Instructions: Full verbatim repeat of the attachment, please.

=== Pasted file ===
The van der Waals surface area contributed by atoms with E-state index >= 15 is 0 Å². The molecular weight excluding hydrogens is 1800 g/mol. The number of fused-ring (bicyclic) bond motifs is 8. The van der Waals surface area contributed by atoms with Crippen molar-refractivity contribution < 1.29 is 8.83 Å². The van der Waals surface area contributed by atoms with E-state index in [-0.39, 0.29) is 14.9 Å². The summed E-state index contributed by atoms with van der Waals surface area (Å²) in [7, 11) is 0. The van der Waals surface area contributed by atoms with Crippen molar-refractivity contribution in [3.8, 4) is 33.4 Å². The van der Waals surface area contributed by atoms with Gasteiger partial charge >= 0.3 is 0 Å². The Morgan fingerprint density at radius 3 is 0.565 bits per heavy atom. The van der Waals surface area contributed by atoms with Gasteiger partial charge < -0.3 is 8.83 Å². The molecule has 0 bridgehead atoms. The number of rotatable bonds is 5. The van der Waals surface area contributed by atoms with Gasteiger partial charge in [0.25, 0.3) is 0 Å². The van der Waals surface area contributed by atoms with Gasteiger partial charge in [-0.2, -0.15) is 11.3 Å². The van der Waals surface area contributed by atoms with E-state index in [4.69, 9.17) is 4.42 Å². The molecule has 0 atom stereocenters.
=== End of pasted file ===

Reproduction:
The van der Waals surface area contributed by atoms with E-state index >= 15 is 0 Å². The molecular weight excluding hydrogens is 1800 g/mol. The number of fused-ring (bicyclic) bond motifs is 8. The van der Waals surface area contributed by atoms with Crippen molar-refractivity contribution < 1.29 is 8.83 Å². The van der Waals surface area contributed by atoms with E-state index in [-0.39, 0.29) is 14.9 Å². The summed E-state index contributed by atoms with van der Waals surface area (Å²) in [7, 11) is 0. The van der Waals surface area contributed by atoms with Crippen molar-refractivity contribution in [3.8, 4) is 33.4 Å². The van der Waals surface area contributed by atoms with Gasteiger partial charge >= 0.3 is 0 Å². The Morgan fingerprint density at radius 3 is 0.565 bits per heavy atom. The van der Waals surface area contributed by atoms with Gasteiger partial charge < -0.3 is 8.83 Å². The molecule has 0 bridgehead atoms. The number of rotatable bonds is 5. The van der Waals surface area contributed by atoms with Gasteiger partial charge in [0.25, 0.3) is 0 Å². The van der Waals surface area contributed by atoms with Gasteiger partial charge in [-0.2, -0.15) is 11.3 Å². The van der Waals surface area contributed by atoms with E-state index in [4.69, 9.17) is 4.42 Å². The molecule has 0 atom stereocenters.